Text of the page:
I’m proud to be a first reader for PANK. They are an awesome journal and it’s an education reading the submissions they receive. (By the way they were recently mentioned in The New York Times – that’s how fucking cool PANK is. If you’d like to support them they are having a Spring Funds Drive and would really appreciate any help.) 
I often get asked to review. I’ve spoken about my wariness before; as I’ve got older I feel I have more respect for other folks endeavours and less inclination to put anyone down. If I hate a book I prefer not to mention it. If I like a book I’ll happily say so here on my blog, on Facebook, at work and so on. My bookseller recommendations are genuine. I LOVE to talk about great fiction, I’m thrilled to see a customer buy a book that I think highly of. When I was young I was hugely opinionated and very sure of myself. I would happily give my thoughts on anything and everything, but now I’m older I realize how little I know, how subjective everything is. I enjoy reading other people’s thoughts but my own often seem flimsy. I find it easier reviewing books by people I don’t know, preferably “names” so I can tell myself they won’t be affected by what I think. It’s the debut collections and novels that worry me. I don’t want to cause offence. With age has come an excruciating politeness. It’s not ideal for a reviewer to feel that way. I am sent heaps of books I think are ok. No better than that. I read many story submissions that are ok. I want to be dazzled but it’s a rare occurrence. One can’t simply review a book and say, “This is okay,” it wouldn’t tell anyone anything, and yet I keep feeling that’s all I have to offer. I’m trying though to be the best and most honest reviewer I can be and to say what I mean without being a rude bitch.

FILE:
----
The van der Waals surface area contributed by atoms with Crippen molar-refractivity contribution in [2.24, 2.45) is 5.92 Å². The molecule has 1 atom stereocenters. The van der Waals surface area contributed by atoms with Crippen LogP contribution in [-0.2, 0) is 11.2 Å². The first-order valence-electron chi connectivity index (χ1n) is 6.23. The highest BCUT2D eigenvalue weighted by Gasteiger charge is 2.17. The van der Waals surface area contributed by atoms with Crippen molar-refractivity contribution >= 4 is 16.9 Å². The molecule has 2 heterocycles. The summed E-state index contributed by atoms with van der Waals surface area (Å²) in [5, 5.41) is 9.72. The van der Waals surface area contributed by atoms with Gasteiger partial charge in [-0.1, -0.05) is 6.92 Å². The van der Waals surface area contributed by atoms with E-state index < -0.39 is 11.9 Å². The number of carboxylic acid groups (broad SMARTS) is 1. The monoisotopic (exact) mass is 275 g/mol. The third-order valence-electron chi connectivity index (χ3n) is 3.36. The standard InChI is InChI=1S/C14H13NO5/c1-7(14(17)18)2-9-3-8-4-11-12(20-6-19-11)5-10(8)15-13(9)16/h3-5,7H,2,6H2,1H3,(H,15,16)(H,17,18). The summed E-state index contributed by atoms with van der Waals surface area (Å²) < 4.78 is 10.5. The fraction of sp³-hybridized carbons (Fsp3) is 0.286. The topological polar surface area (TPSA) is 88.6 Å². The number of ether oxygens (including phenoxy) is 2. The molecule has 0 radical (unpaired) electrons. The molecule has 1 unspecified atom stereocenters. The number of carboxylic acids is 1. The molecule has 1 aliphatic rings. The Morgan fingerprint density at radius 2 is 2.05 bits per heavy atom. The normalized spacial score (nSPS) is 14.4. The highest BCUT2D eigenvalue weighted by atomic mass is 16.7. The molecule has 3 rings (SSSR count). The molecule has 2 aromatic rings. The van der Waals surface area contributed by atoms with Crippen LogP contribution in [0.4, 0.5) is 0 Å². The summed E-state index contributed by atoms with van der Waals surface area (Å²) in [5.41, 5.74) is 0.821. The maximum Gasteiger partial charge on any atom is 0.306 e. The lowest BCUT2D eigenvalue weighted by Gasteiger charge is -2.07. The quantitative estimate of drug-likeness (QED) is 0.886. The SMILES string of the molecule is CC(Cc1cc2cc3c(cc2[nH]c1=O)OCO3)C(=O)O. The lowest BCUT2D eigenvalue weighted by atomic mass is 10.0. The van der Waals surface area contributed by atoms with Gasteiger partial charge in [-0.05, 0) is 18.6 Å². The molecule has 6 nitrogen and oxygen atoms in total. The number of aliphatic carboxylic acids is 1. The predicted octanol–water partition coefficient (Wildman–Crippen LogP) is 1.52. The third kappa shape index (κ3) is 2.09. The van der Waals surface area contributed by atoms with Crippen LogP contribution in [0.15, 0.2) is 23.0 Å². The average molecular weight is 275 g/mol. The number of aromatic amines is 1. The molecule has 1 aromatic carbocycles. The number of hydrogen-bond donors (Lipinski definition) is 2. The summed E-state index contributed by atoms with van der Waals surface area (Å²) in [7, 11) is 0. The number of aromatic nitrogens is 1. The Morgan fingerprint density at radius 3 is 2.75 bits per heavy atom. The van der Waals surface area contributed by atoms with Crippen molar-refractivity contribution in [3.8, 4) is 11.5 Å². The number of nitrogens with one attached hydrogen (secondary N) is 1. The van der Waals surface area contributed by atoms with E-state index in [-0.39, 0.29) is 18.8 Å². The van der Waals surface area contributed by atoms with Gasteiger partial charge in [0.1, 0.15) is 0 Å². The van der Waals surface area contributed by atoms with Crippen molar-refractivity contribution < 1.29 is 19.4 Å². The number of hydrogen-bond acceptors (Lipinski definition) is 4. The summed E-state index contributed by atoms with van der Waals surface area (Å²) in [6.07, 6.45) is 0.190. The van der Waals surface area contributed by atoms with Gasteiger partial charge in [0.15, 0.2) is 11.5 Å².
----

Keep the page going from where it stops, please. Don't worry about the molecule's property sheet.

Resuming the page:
I get to do cool stuff at the bookshop. I support good writing via recommendations, readings, reviews, displays and promotions. I think I put a little back into the world I want to be part of.  
Sadly I’ve been getting increasingly fucked off with the bad manners some writers have. It’s bad enough at work dealing with the occasional deluded writer (the self-published man who wanted me to order in his £20 hardback, 1 in a series of twelve self-published novels he’d written in the last two years, for example) but it’s part of the job I am paid to do. I’ve lost count, however, of the number of times I’ve been approached as a writer by another writer. We become friendly online or in person. Then, oh, their book is published, or due to be, and they wonder if I can get it into Waterstones? Can I review it? Can I organise an event? Then when I’m no longer any use to them they vanish. I try not to take it personally, I know how hard it is to get published, to get sales, publicity, etcetera and I really do want to help promote good words. It’s not wrong to ask if I can review and so on, but it is wrong to pretend to give a shit about me personally if you don’t. It’s really fucking rude. Please do consider when approaching someone, a nonprofessional, if your intention is simply to get them to do a particular thing for you. If so, why not ask directly? I’d much prefer to be asked “Can you review my book?” and offered a copy than be schmoozed for a while. The fact is I often give my review/critique/whatever for free. It’s a goodwill thing. If you are paying for my reviews/critiques you have every right to expect it to be a transaction but if ostensibly we’re writer chums and you ask for a favour and then disappear please know that I think you’re a twunt.